WASHINGTON — Disgruntled voters, a sluggish economy and vanishing enthusiasm for President Barack Obama have put 75 seats or more in the House — the vast majority held by Democrats — at risk of changing hands and putting Republicans in charge.
The Democrats could become a victim of their own successes during the past two elections, when candidates were swept into power by antipathy for President George W. Bush and ardor for Obama. Now, eight weeks from Election Day, the Democrats are bracing for the virtual certainty of lost House seats and scrambling to hold back a wave that could hand the GOP the 40 it needs to command a majority
Obama, grasping for a way to turn the tide, on Wednesday plans to propose $30 billion in new investment tax breaks for businesses to go along with tens of billions in spending he called for on Labor Day to invigorate the slow recovery. But even if Congress acts on the requests — a long shot in a highly charged political season — there's little time left for Democrats to salvage their election chances.
With Obama's popularity slumping and the party demoralized, dozens of first- and second-term Democrats as well as longer-serving congressmen who haven't faced serious challenges in years are toiling to hold onto their jobs in places that tend to prefer Republicans. And polls show independent voters leaning toward the GOP.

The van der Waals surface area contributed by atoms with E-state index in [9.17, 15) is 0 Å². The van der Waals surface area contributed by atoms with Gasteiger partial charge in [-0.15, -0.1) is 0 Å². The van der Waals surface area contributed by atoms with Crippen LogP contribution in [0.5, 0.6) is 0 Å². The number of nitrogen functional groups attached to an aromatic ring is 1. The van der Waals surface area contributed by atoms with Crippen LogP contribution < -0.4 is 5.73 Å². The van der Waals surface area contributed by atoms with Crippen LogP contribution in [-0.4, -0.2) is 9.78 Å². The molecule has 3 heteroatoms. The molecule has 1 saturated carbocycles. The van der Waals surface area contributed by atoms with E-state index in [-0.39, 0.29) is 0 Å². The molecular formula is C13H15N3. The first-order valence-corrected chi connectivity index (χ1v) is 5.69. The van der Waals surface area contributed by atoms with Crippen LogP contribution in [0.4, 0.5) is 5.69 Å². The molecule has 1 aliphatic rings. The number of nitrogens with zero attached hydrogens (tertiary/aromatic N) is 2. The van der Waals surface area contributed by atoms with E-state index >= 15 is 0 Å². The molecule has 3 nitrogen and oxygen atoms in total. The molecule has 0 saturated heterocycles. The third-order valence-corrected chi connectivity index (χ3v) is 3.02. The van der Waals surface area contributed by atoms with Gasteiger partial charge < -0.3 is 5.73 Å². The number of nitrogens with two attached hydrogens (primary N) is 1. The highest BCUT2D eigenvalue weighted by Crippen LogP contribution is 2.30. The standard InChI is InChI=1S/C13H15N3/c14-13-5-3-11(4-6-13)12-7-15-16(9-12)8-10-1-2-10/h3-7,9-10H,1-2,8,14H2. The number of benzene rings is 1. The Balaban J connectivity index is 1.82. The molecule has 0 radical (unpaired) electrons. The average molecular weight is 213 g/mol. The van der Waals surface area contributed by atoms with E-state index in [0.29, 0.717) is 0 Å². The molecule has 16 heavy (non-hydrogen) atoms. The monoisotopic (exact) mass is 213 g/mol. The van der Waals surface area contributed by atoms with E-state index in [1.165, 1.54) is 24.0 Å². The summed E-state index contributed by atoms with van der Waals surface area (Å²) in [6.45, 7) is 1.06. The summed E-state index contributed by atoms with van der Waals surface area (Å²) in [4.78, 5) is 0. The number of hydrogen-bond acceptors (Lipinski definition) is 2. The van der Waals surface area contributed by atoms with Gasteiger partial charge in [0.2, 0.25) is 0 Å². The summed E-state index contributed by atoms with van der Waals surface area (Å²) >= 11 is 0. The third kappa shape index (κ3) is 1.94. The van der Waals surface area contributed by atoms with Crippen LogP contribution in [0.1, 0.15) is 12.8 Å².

When asked which party they want to control Congress, voters are split or leaning toward Republicans, national surveys say. Perhaps even more ominously for Democrats, voters are overwhelmingly sour about national issues, especially the economy.
More than 60 percent said the nation was in a state of decline and on the wrong track in the latest Wall Street Journal/NBC News poll, in which voters likely to turn out in November gave Republicans a gaping 9-point edge when asked which party they wanted to control Congress.
Much can change between now and Election Day, and a GOP House takeover is far from sure. The political parties, individual campaigns and outside groups that spend heavily to influence elections have scarcely begun to distribute the hundreds of millions of dollars they plan to pour into key congressional districts across the country for advertising and on-the-ground organizing that can turn out crucial voters.
And most voters have yet to focus on the contests.